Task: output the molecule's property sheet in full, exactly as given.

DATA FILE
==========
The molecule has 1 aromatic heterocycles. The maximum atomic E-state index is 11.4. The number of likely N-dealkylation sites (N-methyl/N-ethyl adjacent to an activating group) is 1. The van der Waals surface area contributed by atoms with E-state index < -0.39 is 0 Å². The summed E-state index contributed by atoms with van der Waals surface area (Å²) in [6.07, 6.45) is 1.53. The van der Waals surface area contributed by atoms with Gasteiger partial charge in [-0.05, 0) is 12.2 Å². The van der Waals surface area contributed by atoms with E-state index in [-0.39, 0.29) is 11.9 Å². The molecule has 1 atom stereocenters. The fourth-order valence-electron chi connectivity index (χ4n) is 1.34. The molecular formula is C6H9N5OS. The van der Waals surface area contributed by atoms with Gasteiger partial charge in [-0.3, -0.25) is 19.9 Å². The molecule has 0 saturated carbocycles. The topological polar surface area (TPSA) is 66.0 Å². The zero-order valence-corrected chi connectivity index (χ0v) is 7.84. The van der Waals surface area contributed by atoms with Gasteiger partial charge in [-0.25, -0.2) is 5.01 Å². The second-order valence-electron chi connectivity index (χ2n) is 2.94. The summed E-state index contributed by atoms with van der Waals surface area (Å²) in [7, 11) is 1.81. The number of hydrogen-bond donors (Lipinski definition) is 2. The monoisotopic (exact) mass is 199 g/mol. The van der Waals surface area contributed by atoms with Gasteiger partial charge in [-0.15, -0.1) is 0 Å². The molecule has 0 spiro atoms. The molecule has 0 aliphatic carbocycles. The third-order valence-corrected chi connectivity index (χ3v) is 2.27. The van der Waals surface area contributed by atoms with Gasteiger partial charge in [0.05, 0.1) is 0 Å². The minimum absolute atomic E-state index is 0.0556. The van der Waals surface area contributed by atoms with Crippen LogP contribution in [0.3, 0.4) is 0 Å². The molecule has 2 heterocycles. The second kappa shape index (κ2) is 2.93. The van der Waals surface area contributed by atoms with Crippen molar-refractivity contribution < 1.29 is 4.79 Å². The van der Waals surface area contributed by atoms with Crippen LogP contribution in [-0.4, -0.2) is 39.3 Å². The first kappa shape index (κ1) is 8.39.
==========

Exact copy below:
The molecule has 1 aromatic heterocycles. The maximum atomic E-state index is 11.4. The number of likely N-dealkylation sites (N-methyl/N-ethyl adjacent to an activating group) is 1. The van der Waals surface area contributed by atoms with E-state index < -0.39 is 0 Å². The summed E-state index contributed by atoms with van der Waals surface area (Å²) in [6.07, 6.45) is 1.53. The van der Waals surface area contributed by atoms with Gasteiger partial charge in [-0.05, 0) is 12.2 Å². The van der Waals surface area contributed by atoms with E-state index in [-0.39, 0.29) is 11.9 Å². The molecule has 1 atom stereocenters. The fourth-order valence-electron chi connectivity index (χ4n) is 1.34. The molecular formula is C6H9N5OS. The van der Waals surface area contributed by atoms with Gasteiger partial charge in [-0.3, -0.25) is 19.9 Å². The molecule has 0 saturated carbocycles. The topological polar surface area (TPSA) is 66.0 Å². The zero-order valence-corrected chi connectivity index (χ0v) is 7.84. The van der Waals surface area contributed by atoms with Gasteiger partial charge in [-0.25, -0.2) is 5.01 Å². The second-order valence-electron chi connectivity index (χ2n) is 2.94. The summed E-state index contributed by atoms with van der Waals surface area (Å²) in [7, 11) is 1.81. The number of hydrogen-bond donors (Lipinski definition) is 2. The monoisotopic (exact) mass is 199 g/mol. The van der Waals surface area contributed by atoms with Gasteiger partial charge in [-0.15, -0.1) is 0 Å². The molecule has 0 spiro atoms. The molecule has 0 aliphatic carbocycles. The third-order valence-corrected chi connectivity index (χ3v) is 2.27. The van der Waals surface area contributed by atoms with Gasteiger partial charge in [0.05, 0.1) is 0 Å². The minimum absolute atomic E-state index is 0.0556. The van der Waals surface area contributed by atoms with Crippen LogP contribution in [0.3, 0.4) is 0 Å². The molecule has 2 heterocycles. The second kappa shape index (κ2) is 2.93. The van der Waals surface area contributed by atoms with Crippen molar-refractivity contribution < 1.29 is 4.79 Å². The van der Waals surface area contributed by atoms with Crippen LogP contribution in [-0.4, -0.2) is 39.3 Å². The first kappa shape index (κ1) is 8.39.